Looks like a real hack job on the tile to me.  I'm no expert, but I did stay at a holiday in express last night.  I learned a lot on the John Bridge forum.  Several things.  Did they use thinset mortar or mastic under the tile?   With a sloped floor, if done properly, slopes from all sides into the drain.  12" square tiles dont follow the contour really well, so there's possibly parts of the tile that never made good contact with the thinset under it.  Mosaic is the way to go to follow the contour of the sloped floor.   I have slate tile in my shower with porcelain mosaic floor.  It looks great.  Only been a year so far, but I think I did a quality job after listening to the experts.  Even did my own shower pan.  For the weepholes, some of the tilers also suggested piling some of the plastic tile spacers around the weepholes to keep them clear.   As long as it's quality slate,  there should be no problems.  Keeping it clean can be difficult,  but I love the natural look.  Tear it all out and do it right. 

(post #101201, reply #7 of 16)

This sounds like a complete tear out and new shower.

Price would depend on materials and techniques. Price of tile, construction of membrane (sheet or hot mop), and extras such as new hardware, doors, and nitches.

But this is probably a $5-10K bid.



"I may be drunk, but you're crazy, and I'll be sober tomorrow." WC Fields, "Its a Gift" 1934

Regards, Scooter "I may be drunk, but you're crazy, and I'll be sober tomorrow." WC Fields, "Its a Gift" 1934

(post #101201, reply #8 of 16)

The whole floor is failing, water is standing under/in the tile, it squishes up when you walk on the tiles.

Hell not only am I not an expert but I'm not even an amature, and I didnt even stay at the Holiday Inn!

But this one line caught my attention. I watched a guy do a shower a couple years back and he was using MASTIC for the shower tiles.

About two months later the HO was complaining about the tiles being "squisshy",  the GC and I went over and popped a couple of the floor tiles up and the mastic was still nice and goo'eee. The tile installer had built it up as much as 1" thick in a few spots to get his slope.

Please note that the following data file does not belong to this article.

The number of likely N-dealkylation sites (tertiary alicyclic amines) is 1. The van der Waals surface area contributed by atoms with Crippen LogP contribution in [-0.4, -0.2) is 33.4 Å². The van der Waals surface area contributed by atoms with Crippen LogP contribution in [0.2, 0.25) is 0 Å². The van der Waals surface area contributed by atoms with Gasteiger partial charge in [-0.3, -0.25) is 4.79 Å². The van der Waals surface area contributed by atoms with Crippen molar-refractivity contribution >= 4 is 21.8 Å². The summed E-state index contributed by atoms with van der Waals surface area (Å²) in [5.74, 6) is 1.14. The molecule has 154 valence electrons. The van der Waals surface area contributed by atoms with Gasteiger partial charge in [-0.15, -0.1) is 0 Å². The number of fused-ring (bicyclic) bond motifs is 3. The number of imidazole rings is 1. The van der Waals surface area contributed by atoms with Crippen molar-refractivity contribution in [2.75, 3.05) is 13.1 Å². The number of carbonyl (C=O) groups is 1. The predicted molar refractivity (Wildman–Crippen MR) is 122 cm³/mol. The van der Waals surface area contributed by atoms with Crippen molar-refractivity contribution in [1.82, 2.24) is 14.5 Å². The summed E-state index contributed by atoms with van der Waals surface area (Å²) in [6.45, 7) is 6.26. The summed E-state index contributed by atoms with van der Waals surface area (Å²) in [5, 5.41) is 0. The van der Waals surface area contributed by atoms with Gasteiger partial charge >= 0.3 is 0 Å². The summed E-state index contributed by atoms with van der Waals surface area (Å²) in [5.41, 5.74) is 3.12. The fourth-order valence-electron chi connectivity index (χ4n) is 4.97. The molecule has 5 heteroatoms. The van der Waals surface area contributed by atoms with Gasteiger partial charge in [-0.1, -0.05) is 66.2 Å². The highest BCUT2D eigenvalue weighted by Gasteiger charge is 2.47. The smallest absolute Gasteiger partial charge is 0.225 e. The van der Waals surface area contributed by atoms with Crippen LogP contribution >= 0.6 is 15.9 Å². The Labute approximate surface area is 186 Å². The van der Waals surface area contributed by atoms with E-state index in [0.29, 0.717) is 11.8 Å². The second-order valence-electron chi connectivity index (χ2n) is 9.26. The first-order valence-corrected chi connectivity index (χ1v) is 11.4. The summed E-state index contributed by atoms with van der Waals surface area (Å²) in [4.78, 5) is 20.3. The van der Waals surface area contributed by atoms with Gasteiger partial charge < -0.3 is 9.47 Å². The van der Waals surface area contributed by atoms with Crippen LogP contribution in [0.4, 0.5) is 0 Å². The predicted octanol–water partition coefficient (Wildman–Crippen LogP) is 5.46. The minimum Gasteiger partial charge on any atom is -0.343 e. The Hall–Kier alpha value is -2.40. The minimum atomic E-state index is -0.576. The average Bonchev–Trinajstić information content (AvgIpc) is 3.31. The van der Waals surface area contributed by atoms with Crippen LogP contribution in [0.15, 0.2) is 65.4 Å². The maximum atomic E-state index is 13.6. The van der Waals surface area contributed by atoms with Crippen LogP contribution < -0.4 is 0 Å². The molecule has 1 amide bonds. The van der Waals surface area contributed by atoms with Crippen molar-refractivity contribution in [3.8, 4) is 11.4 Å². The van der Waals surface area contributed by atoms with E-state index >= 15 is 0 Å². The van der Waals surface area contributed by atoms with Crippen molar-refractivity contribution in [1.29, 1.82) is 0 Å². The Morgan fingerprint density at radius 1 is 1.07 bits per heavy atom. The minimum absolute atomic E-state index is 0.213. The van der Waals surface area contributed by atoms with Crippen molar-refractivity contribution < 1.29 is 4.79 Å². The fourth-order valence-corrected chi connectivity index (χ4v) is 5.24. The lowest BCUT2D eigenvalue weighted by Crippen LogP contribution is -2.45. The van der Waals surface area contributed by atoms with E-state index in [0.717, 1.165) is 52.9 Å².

Anyhow this required the whole tile job to be redone but the pan was still fine, matter of fact everything popped right off!


(post #101201, reply #10 of 16)

job's gonna be a freaking mess.

I can tell from here No Way did they take the time to run the waterproofing up and over that curb that the curved glass block is set on ...

and that means ... it's not waterproof.

also means ... gotta be waterproof under that glass block wall ... and there's a glass block wall in the way ... so that glass block wall has to go.

Unless ... someone else is comfy putting their name on a half-waterproofed shower.


plus ... can U tell how the bench is wrapped with waterproofing? Impossible unless U tear it apart ... I'd plan on bidding at the minumum stripping of all the tile up to the bench top.

and what's the deal with a premade pan and a concrete pan all together in the same shower? From what I can see ... unless it was a custom fabrication "premade pan" ... there's none that exist in that shape. So something goofy is going on there too.


That will is ... and will be a mess.

Only way I'd get involved is for a complete demo to the studs ... including that glass block wall ... and a complete rebuild.

and yes, slate is just fine for a shower. Just a pain in the [JOBSITE WORD] to keep clean. On top of everything else ... looks like lotsa shampoo residue on that seat ... they look to be sloppy house keepers. So even after U rebuild everything ... they're not gonna keep up with resealing the slate and grout ...


and in a coupla years all the mold and mildew will be your fault!


    Buck Construction

 Artistry In Carpentry

     Pittsburgh Pa

    Buck Construction

 Artistry In Carpentry

     Pittsburgh Pa

(post #101201, reply #11 of 16)

add an in-shower vent fan to the bid too ...

on an auto-humidity switch.

these people are not to be trusted!


    Buck Construction

 Artistry In Carpentry

     Pittsburgh Pa

    Buck Construction

 Artistry In Carpentry

     Pittsburgh Pa

(post #101201, reply #12 of 16)

Thanks for the responses.

I need the work, and these people need a solution. I told them I would not do a 'patch up" and that I would only be interested if they were willing to have this shower done right.